Aunt Jane presently fell asleep, and as Clifford took to staring moodily into the fire and not seeming to remember anything but his thoughts, Mabel soon followed Aunt Jane's example. I was hungry and cross, and even the Professor couldn't talk me to sleep.

I wrapped my golf-cape around me and cuddled in an old armchair in front of the fireplace, with Jack and the Professor upon either side of me and Clifford on a little bench against the wall. Aunt Jane and Mabel were on the side opposite Clifford, though they, being asleep, do not count.

I was beginning to hold my eyes open with some effort, when something roused me, and I sat up straight and listened. The storm was still beating furiously against the cabin walls, but another sound was distinctly audible. There could be no mistake—someone was walking back and forth in the other room.

We looked at one another, and I admit a creepy feeling went up my spine just at first.

Clifford caught up a brand from the fire and started for the closed door, and we all followed him. When we crowded into the doorway we saw nothing but the dust and the cobwebs and the dancing glare of Clifford's torch upon the rough board walls. It was such a bare little room that I think we all felt a bit ashamed of our nerves.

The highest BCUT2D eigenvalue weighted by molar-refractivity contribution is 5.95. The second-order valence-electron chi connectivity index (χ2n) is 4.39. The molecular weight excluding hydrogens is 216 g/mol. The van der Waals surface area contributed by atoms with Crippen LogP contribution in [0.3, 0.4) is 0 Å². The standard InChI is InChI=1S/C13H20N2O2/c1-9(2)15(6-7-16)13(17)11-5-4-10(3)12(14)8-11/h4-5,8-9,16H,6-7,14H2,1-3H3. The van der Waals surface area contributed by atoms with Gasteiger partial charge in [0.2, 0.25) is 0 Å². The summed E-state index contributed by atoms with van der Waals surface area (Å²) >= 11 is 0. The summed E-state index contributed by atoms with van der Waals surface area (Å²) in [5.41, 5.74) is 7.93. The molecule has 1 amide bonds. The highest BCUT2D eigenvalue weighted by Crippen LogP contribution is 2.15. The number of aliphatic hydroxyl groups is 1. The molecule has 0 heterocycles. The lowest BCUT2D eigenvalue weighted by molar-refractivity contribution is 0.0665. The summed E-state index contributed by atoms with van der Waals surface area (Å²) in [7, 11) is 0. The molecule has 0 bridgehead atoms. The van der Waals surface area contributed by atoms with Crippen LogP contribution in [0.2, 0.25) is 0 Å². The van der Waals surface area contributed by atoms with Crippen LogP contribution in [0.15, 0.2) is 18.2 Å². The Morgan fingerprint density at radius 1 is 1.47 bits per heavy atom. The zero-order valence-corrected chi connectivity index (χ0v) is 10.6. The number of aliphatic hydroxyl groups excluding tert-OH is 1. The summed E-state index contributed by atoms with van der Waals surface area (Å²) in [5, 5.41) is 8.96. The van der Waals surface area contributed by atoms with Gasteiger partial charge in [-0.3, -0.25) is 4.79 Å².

The footsteps had ceased, and only the wind and rain, beating upon the low roof, could be heard.

"It's the wind," said Clifford, pointing his torch downward to freshen the blaze.

"It was the water dripping from some branch upon the roof," said the Professor—and that was the most sensible remark he had made that night.

"More likely it's rats," put in Jack. "Can't be a ghost—they're noted chiefly for the noise they don't make."

I pinched Jack soundly for mentioning ghosts, and spoke as firmly as I could with my teeth chattering so,—